(HIPAA) and applicable state law for the purposes of treatment, payment and health care operations (TPO). Considering the current drug-related overdose and death epidemic, the AMA also expressed support for doing everything possible to remove barriers to substance use disorder treatment. Overall, the comments urged continued vigilance to monitor whether the alignment of Part 2 and HIPAA has any negative effects on patients’ access to care as well as multiple social determinants of health essential to individuals with a SUD, including loss of housing and loss of child custody, among others. In its comment letter, the AMA also supported the work undertaken by OCR and SAMHSA that is aimed at decreasing burdens on patients and providers, improving coordination, and increasing access to care and treatment, while protecting the confidentiality of treatment records. Ultimately, the AMA stated that decreasing burden will depend upon vigorous and intentional efforts to educate patients and providers on the practical effects of giving consent to use and disclose, and in some instances, redisclose their information under the revised Part 2 rules. The AMA also committed to assisting with educational efforts, not only with respect to the mechanics of information sharing permitted under the law, but also on the benefits to patients of having a care team with access to a patient’s full medical picture. In addition, the AMA encouraged Congress and HHS to continue to support the development of data segmentation standards and software, while providing positive incentives to ensure that such technology is widely available and affordable. The AMA also supported OCR and SAMHSA’s proposed clarification that patients may consent to disclosures of Part 2 information to individuals or entities and recommended adding regulatory language to specify that patients may consent to permit both their Part 2 facility and health information exchange networks of their choosing to disclose their health information to past, present and future treating providers. CMS finalizes but delays “extrapolated” overpayments from Medicare Advantage plans On Jan. 30, the Centers for Medicare & Medicaid Services (CMS) finalized a rule with significant changes to its Medicare Advantage (MA) Risk Adjustment Data Validation (RADV) program, used to recover unsubstantiated MA risk adjustment payments. CMS finalized plans to return so-called “extrapolated” overpayments. However, in a significant departure from its proposal, the agency delayed implementation to payment year (PY) 2018 (as opposed to PY 2011). As a result, any overpayments from PY 2021 to 2017 will be based solely on overpayments specifically identified in sample audits. URL: https://www.ama-assn.org/health-care-advocacy/advocacy-update/feb-10-2023-national-advocacy-update Copyright 1995 - 2023 American Medical Association. All rights reserved.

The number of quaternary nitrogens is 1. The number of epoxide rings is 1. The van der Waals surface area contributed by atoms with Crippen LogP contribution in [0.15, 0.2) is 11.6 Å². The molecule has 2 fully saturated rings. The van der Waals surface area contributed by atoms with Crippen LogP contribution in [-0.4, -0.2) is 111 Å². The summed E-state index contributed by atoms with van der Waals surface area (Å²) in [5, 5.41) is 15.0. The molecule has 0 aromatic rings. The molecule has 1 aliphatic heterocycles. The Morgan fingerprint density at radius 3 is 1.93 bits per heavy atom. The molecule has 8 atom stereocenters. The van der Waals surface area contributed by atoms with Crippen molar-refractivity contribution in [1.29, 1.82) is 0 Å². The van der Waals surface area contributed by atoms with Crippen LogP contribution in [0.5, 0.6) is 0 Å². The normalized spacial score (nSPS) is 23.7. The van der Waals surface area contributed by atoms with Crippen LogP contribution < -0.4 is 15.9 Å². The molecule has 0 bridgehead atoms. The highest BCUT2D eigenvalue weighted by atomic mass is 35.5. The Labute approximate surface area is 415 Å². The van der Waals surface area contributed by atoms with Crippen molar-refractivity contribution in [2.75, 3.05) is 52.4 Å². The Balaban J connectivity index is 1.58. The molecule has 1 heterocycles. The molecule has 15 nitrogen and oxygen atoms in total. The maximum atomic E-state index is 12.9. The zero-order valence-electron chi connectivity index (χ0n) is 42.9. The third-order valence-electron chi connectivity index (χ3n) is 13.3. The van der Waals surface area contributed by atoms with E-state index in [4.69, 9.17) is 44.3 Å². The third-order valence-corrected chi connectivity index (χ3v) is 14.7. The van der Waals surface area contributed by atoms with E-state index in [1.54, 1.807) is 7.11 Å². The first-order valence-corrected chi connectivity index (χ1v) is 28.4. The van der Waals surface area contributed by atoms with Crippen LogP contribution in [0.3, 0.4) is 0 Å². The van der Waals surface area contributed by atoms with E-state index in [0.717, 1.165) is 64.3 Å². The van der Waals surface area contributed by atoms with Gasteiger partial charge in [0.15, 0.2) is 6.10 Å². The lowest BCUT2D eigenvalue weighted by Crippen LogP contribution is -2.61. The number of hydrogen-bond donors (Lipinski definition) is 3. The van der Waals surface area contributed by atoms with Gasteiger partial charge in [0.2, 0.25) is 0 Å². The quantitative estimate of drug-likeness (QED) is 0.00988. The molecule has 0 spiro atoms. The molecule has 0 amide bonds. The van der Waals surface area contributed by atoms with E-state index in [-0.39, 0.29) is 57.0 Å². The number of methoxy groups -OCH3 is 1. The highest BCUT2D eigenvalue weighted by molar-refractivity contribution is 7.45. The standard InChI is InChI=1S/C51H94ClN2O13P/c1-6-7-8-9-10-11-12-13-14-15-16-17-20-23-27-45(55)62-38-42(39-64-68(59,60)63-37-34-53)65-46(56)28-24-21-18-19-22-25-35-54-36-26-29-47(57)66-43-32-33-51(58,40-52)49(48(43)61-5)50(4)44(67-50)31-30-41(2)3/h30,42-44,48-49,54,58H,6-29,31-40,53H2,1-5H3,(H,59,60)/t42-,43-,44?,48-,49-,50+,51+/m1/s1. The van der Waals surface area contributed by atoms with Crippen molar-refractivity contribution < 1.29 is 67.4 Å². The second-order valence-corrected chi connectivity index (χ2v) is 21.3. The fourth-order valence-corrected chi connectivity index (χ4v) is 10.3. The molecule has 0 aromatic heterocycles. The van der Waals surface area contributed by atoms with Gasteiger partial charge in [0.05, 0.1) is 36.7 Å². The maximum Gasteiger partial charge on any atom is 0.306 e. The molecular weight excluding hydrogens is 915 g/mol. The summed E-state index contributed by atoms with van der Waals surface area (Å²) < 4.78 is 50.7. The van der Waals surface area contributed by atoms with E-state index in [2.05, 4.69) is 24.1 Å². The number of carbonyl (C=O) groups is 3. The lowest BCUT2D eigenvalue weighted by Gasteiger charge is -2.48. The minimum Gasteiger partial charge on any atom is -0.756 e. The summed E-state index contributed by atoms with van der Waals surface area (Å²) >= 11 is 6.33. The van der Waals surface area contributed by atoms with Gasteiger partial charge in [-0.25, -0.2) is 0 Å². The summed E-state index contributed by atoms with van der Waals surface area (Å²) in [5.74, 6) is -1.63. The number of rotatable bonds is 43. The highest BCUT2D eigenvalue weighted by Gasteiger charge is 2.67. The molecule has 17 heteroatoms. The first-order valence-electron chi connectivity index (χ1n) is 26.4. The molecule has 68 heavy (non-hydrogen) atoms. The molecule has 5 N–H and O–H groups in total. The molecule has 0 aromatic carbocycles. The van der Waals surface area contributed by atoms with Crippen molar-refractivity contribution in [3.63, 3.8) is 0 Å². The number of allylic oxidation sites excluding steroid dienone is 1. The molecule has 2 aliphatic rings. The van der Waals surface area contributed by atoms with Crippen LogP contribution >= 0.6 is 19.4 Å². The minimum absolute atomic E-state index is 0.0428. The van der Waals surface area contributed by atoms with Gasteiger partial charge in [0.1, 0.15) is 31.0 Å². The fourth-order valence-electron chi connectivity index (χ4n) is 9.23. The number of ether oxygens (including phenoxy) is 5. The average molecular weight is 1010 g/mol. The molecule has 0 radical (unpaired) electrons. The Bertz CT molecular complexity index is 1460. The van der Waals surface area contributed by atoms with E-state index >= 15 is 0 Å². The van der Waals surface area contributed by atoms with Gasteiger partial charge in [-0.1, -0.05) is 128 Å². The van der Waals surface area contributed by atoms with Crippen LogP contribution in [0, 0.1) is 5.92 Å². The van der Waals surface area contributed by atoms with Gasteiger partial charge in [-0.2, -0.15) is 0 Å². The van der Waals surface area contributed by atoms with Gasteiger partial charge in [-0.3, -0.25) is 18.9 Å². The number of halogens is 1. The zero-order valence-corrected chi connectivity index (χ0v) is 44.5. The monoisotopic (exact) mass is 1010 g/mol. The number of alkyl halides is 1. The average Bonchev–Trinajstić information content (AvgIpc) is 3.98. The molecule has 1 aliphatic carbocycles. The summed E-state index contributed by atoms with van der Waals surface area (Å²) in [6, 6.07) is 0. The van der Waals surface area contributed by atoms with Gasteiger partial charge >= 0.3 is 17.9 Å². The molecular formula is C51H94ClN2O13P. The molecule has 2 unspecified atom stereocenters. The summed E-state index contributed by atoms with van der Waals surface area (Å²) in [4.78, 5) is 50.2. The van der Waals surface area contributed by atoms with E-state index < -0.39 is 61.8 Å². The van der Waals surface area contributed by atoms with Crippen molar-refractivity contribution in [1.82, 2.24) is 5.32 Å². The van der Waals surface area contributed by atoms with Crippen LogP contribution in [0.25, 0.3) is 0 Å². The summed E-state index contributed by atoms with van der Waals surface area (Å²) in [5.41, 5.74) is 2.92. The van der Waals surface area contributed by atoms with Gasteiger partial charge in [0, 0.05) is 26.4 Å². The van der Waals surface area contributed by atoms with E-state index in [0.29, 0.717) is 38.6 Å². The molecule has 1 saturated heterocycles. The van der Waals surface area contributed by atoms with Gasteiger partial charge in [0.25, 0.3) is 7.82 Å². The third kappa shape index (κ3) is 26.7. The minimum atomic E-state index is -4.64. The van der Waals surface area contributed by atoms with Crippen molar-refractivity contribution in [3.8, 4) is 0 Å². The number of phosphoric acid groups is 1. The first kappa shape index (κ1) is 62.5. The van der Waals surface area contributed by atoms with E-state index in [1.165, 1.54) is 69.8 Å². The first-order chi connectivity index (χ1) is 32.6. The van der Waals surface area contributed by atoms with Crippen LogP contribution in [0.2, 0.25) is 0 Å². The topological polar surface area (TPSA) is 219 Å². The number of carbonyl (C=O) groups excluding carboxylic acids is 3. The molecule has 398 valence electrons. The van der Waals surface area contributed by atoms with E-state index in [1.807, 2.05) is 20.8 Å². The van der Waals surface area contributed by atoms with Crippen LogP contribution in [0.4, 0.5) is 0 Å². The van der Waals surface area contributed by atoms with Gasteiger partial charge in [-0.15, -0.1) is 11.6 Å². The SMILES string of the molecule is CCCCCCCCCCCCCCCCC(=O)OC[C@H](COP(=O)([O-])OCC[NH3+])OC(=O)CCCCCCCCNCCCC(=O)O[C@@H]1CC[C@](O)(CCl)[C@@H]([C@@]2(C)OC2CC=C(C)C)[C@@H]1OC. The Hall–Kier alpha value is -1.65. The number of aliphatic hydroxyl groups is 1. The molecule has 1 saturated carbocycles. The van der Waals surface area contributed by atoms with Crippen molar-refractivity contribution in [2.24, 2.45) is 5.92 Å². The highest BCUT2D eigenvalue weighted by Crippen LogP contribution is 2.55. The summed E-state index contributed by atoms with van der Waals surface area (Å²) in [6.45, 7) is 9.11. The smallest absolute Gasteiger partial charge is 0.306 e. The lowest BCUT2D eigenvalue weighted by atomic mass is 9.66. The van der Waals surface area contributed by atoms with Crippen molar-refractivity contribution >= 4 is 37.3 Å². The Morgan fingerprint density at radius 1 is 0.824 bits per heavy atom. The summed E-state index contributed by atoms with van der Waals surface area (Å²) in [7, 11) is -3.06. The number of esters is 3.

The agency expects this change will reduce the potential for audit backlogs and minimize the burden on MA Organizations (MAOs) and physician practices. Existing documentation standards will continue to apply so CMS anticipates that there will be no new documentation requirements or “additional audit impact” on providers that contract with MAOs as a result of the rule. The agency will not adopt a universal sampling or extrapolation audit methodology, but will rather rely on “any statistically-valid method for sampling and extrapolation that is determined to be well-suited to a particular audit,” which it will disclose. CMS also finalized a separate proposal not to apply an adjustment factor to RADV audit repayments, rejecting the argument that improper payments owed by payers should be adjusted in the same way CMS adjusts for differences in coding patterns between MA and fee-for-service Medicare payments. In total, CMS expects to recover approximately $479 million from MAOs per year beginning with PY 2018, amounting to an estimated recovery of $4.7 billion from 2023 through 2032. The final rule is effective April 3, though legal action is considered likely. The AMA has previously written to CMS and private payers regarding the administrative burden that documentation requests for validating RADV audits have on physician practices. In the letters, the AMA has requested annual documentation review limits, standardized forms for documentation requests, minimum notification requirements and staff compensation for pulling records, as well as patient privacy protections. These policies were considered outside the scope of this particular rule, but may be addressed in future rulemaking. Reminder: Extended MIPS EUC application deadline is March 3 Due to AMA advocacy and outreach to the Centers for Medicare & Medicaid Services (CMS), the deadline to file a 2022 MIPS Extreme and Uncontrollable Circumstances (EUC) hardship has been extended until March 3, 2023. Physicians who feel they were impacted by the COVID-19 pandemic in 2022 may file a MIPS hardship exemption with CMS to avoid a 2024 MIPS penalty. Learn more. AMA recommends updates to the EHB framework On Jan. 31, the AMA submitted comments (PDF) to the Centers for Medicare & Medicaid Services (CMS) in response to a Request for Information on Essential Health Benefits (EHB). The AMA appreciates that CMS has begun the process of periodically reviewing and updating the EHB framework to address gaps in coverage or changes in evidence base as required by the Affordable Care Act (ACA). Enactment of the ACA and implementation of the EHB have reduced the number of uninsured individuals and expanded coverage of critical benefits. However, there have been URL: https://www.ama-assn.org/health-care-advocacy/advocacy-update/feb-10-2023-national-advocacy-update Copyright 1995 - 2023 American Medical Association. All rights reserved.